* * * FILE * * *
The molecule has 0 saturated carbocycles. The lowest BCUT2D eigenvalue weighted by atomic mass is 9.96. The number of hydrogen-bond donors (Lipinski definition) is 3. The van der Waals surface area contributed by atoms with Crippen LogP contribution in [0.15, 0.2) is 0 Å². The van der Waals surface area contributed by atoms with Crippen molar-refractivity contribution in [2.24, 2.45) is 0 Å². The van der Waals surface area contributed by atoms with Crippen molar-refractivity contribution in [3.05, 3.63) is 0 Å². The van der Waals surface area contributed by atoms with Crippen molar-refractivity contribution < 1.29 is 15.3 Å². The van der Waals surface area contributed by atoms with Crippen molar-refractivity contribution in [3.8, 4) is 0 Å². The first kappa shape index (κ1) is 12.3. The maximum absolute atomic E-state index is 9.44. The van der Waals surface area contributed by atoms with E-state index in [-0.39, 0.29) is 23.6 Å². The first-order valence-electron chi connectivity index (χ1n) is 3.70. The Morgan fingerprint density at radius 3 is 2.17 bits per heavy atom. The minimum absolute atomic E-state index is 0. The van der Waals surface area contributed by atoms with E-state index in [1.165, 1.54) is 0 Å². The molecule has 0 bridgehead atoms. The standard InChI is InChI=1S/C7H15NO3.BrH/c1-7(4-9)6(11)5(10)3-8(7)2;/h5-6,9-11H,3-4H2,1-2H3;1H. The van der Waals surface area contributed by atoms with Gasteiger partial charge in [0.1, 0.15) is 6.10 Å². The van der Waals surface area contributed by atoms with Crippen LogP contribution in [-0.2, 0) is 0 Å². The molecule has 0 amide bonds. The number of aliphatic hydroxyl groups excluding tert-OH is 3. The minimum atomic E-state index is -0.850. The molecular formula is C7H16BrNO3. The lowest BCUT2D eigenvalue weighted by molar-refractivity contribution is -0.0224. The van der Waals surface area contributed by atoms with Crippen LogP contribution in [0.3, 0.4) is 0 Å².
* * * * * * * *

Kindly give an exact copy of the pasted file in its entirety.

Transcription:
The molecule has 0 saturated carbocycles. The lowest BCUT2D eigenvalue weighted by atomic mass is 9.96. The number of hydrogen-bond donors (Lipinski definition) is 3. The van der Waals surface area contributed by atoms with Crippen LogP contribution in [0.15, 0.2) is 0 Å². The van der Waals surface area contributed by atoms with Crippen molar-refractivity contribution in [2.24, 2.45) is 0 Å². The van der Waals surface area contributed by atoms with Crippen molar-refractivity contribution in [3.05, 3.63) is 0 Å². The van der Waals surface area contributed by atoms with Crippen molar-refractivity contribution < 1.29 is 15.3 Å². The van der Waals surface area contributed by atoms with Crippen molar-refractivity contribution in [3.8, 4) is 0 Å². The first kappa shape index (κ1) is 12.3. The maximum absolute atomic E-state index is 9.44. The van der Waals surface area contributed by atoms with E-state index in [-0.39, 0.29) is 23.6 Å². The first-order valence-electron chi connectivity index (χ1n) is 3.70. The Morgan fingerprint density at radius 3 is 2.17 bits per heavy atom. The minimum absolute atomic E-state index is 0. The van der Waals surface area contributed by atoms with E-state index in [1.165, 1.54) is 0 Å². The molecule has 0 bridgehead atoms. The standard InChI is InChI=1S/C7H15NO3.BrH/c1-7(4-9)6(11)5(10)3-8(7)2;/h5-6,9-11H,3-4H2,1-2H3;1H. The van der Waals surface area contributed by atoms with Gasteiger partial charge in [0.1, 0.15) is 6.10 Å². The van der Waals surface area contributed by atoms with Crippen LogP contribution in [-0.2, 0) is 0 Å². The molecule has 0 amide bonds. The number of aliphatic hydroxyl groups excluding tert-OH is 3. The minimum atomic E-state index is -0.850. The molecular formula is C7H16BrNO3. The lowest BCUT2D eigenvalue weighted by molar-refractivity contribution is -0.0224. The van der Waals surface area contributed by atoms with Crippen LogP contribution in [0.3, 0.4) is 0 Å².